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Discussion Starter #1
Seems there are differing opinions?

A new slab will be formed up against an old stem wall. Should I dowell it in (maybe #4 rebar?) or use some sort of expansion joint?

What's the best practice?
Thanks!
 

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remodeling pro
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Seems there are differing opinions?

A new slab will be formed up against an old stem wall. Should I dowell it in (maybe #4 rebar?) or use some sort of expansion joint?

What's the best practice?
Thanks!
I would use a rubber or pvc expansion joint, but would definately dowel them together for vertical movement.. What is your area of the country? These type of connections are notorious for moisture problems in areas with high water tables. Is there going to be a wall framed at this joint? If so, be sure to get professional insect treatment; these hidden joints are like sounding the dinner bell for termites.
 

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Discussion Starter #4
Thanks for the response.
I'm in the high desert, eastern CA. Water table is high but we have super low humidity so things dry out quick. Termites aren't much of an issue around here (too dry?). Maybe I'll treat the joint anyway for peace of mind.
For some reason I was thinking one or the other, but an expansion joint with dowels makes sense.
 

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Discussion Starter #5
Another question...
The porch will have 2 post footings and will also be doweled into a large chunk of concrete (previous base of steps).

Should the post footings have an isolation joint?

If so, is there an easy way to do that with a single pour?
Maybe sonotubes with isolation joint around it?

Just trying to minimize cracks!
 

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Civil Engineer
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If the porch footing is done properly, there is no reason to attach the porch foundation to the house. If the house is moving vertically, you have big issues, and doweling the porch into the house is not going to solve them. If the house is not moving, and the porch is, doweling is going to break the concrete at the joint. If the house is not moving, and the porch is not moving (that is how it should be), then doweling accomplishes nothing, and is a waste of time and money.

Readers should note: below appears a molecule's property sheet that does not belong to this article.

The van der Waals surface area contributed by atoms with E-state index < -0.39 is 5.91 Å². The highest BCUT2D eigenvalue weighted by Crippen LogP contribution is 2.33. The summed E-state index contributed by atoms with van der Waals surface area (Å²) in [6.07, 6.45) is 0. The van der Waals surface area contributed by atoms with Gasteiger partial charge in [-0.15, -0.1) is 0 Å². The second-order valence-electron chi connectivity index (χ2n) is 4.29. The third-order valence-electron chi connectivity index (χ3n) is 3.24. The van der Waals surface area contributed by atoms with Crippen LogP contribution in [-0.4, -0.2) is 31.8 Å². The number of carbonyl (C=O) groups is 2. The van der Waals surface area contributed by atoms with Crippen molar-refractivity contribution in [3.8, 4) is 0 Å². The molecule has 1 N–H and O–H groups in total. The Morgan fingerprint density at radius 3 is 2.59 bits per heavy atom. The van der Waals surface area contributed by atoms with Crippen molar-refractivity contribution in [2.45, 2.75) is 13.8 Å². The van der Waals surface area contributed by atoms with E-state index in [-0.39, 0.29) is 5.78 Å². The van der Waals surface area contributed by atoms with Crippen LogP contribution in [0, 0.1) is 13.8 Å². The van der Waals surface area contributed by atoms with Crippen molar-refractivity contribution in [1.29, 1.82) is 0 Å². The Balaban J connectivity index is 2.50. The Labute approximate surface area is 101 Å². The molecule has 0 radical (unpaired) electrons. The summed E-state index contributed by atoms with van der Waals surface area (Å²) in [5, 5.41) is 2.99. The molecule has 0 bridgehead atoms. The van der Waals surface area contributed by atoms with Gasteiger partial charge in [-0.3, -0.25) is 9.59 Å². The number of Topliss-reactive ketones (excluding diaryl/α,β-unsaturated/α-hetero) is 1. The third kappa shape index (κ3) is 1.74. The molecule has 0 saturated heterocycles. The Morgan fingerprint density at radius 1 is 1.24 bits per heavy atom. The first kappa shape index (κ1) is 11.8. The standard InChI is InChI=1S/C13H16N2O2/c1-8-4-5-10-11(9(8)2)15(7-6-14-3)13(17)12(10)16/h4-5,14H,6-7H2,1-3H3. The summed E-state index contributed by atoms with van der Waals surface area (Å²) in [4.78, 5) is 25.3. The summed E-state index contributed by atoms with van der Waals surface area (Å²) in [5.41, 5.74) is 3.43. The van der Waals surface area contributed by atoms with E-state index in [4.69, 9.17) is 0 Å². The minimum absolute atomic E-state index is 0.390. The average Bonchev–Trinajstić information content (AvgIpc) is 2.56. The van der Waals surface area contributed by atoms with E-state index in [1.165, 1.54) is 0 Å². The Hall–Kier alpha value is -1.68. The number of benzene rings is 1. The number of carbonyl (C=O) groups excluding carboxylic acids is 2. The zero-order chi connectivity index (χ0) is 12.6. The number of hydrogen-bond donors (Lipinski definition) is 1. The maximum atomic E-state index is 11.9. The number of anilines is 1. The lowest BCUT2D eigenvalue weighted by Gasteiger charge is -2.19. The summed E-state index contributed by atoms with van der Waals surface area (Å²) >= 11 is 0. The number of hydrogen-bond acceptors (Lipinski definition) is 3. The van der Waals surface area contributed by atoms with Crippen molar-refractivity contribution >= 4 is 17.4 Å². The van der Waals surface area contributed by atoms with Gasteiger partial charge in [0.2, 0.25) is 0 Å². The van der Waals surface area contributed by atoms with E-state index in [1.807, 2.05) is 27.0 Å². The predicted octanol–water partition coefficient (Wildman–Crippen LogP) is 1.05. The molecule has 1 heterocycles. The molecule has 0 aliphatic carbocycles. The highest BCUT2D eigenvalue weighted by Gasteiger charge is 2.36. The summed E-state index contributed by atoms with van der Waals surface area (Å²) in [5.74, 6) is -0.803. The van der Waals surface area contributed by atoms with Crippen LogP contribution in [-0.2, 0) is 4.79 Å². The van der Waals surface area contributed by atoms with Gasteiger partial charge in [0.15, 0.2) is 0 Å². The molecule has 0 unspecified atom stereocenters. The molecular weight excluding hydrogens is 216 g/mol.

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Me three with a "no" to doweling. Doweling only should be applied where structural connections are required for load distributions. In your case, a simple porch should be allowed to move independent as there is no structural loads that need to be distributed to the foundation.

FYI Queso and Trouble...if you dowel a joint then an expansion joint filler is a waste as the dowels will prohibit the parts from expanding or contracting.
 

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Disimilar methods of construction never get doweled together. (Frost protected don't get doweled to non-frost protected, or slab on grade)
 

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Disimilar methods of construction never get doweled together. (Frost protected don't get doweled to non-frost protected, or slabs on grade)
Correction: remove red and add blue

Slabs on grade do get doweled to foundations in certain situations but when the "disimilar" factor is frost protection, then no dowels should exist as something will eventually crack in the assembly.
 

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Discussion Starter #11
hmmm...
I was all content with no dowels, but now I have my inspector saying he would dowel (but it's up to me) and the concrete finisher says he always dowels.
So we're at about half yes, half no. Guess it doesn't really matter as long as the subgrade is prepped well?
 
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